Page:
Financial course demand rises Business schools are reporting an increase in applications for specialist finance masters programmes because of the qualification’s value and the current economic turmoil. Read the FT’s annual ranking and more about how they were compiled. (FT)

Is business school good value for money? Join Andrew Jack and Jonathan Moules for a live Q&A at 12pm UK time on Monday June 15.

The days ahead

Brexit talks Boris Johnson will push for rapid progress on a call with EU chiefs on Monday, the PM’s first since the UK left in January. But Brussels has warned it will not sacrifice its economic interests for a deal, and Britain formally rejected extending the post-Brexit transition period on Friday. (FT)

Europe reopens The biggest milestone yet on Europe’s road to recovery comes on Monday and Tuesday, when nine countries reopen borders to other EU nations. But will visitors return? Five FT correspondents report. (FT)

BoJ meets No big change in policy direction is expected when the Bank of Japan meets on Monday and Tuesday. Japan has already unveiled its largest supplementary budget and pledged to buy unlimited government bonds. (FT)

Earnings diary American Express, Goldman Sachs and Morgan Stanley begin quarterly earnings reports for US financial services this week, as the banks’ employees prepare to return to offices. Ecommerce group eBay also reports after embarking on one of the pandemic’s biggest sale processes. (Reuters, FT)

What else we’re reading

America’s unsettled Asian allies Since Donald Trump’s election, Washington’s Asian allies have worried that his transactional foreign policy could see their interests sidelined — and that the regional hegemon is less committed to and capable of protecting them, as China wields its increasing economic and military clout. (FT)

The president’s dispute with South Korea reflects widening cracks in the US-built security order in the region © FT montage

Is Covid-19 dragging women back to the 1950s? Decades of advances are under threat as research already shows women are disproportionately hurt by the pandemic’s economic fallout. Pilita Clark asks how the selfie generation will cope with a new Depression: today’s workers aren’t all better off. (FT)

Colonists crumble Across Britain, hundreds of statues commemorating pioneers of slavery and imperialism have been targeted with a vigour that has startled minority rights campaigners and authorities alike. Simon Schama writes that statues are not history, but rather, its opposite: history is argument; statues brook none. (FT)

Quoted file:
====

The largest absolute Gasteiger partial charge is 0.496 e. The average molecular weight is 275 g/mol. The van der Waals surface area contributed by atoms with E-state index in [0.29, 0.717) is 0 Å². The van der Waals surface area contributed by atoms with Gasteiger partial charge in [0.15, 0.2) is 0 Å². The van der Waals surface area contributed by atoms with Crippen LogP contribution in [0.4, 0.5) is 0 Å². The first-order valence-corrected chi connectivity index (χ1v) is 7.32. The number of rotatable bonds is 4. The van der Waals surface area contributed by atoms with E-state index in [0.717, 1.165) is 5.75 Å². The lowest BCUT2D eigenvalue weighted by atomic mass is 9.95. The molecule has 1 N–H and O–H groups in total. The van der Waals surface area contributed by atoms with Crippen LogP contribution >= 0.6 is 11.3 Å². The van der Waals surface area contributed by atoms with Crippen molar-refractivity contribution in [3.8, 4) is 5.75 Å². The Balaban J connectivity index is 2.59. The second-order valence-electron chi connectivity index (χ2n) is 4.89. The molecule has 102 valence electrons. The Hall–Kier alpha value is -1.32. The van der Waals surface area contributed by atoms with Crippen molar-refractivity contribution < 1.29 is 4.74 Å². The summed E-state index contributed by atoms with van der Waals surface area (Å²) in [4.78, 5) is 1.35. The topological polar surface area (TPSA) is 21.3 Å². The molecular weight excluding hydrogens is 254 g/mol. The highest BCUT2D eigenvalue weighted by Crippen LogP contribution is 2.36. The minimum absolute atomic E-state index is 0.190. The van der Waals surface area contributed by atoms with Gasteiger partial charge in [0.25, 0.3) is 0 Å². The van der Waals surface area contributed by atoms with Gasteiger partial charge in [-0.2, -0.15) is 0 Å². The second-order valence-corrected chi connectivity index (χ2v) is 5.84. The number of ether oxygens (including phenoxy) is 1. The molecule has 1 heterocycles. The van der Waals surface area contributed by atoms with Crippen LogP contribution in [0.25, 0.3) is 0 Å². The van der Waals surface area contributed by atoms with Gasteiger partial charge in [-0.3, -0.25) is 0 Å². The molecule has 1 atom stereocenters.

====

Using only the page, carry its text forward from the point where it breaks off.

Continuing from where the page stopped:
For all its pretensions to perpetuity, statuary is vulnerable to unpredictable shifts in public opinion © Ingram Pinn

K-pop stardom in service? Fans of Korean band BTS are nicknamed the “Army”. But mandatory service in South Korea’s actual military could bring the music to a halt just as a planned flotation is expected to value the agency that manages them at $4.3bn. (FT)

What is and isn’t working in the virus fight Latin America, home to just 8 per cent of the global population, is suffering half of coronavirus deaths, stoking fears of another lost decade and a new debt crisis. New Orleans’ switch from drive-through testing to mobile walk-in clinics helped flatten the city’s curve. In Camden, long-term sellers are facing tough choices. (FT)

Cemetery workers carry a coffin at the municipal cemetery Recanto da Paz, in Breves, Brazil © Tarso Sarraf/AFP/Getty

Black Lives Matter is about race and class Protests over racial justice also have the potential to seed a new labour movement in the US, writes Rana Foroohar. The UK can no longer close its eyes to racial inequality, former minister Sam Gyimah writes. (FT)

Lunch with the FT: Fiona Hill The former White House Russia expert became a global talking point after her explosive impeachment testimony. Six months on, over a virtual lunch with Demetri Sevastopulo, she weighs in on studying Putin and the turmoil of Trump’s White House. (FT)

‘I knew more about what was going on in the Kremlin than what was going on in the White House.’ © James Ferguson

Video of the day

Road to Brexit: lockdown edition Robert Shrimsley and Miranda Green are back, looking at whether rage against ‘the blob’ is a vote winner and Keir Starmer’s progress against Boris Johnson. (FT)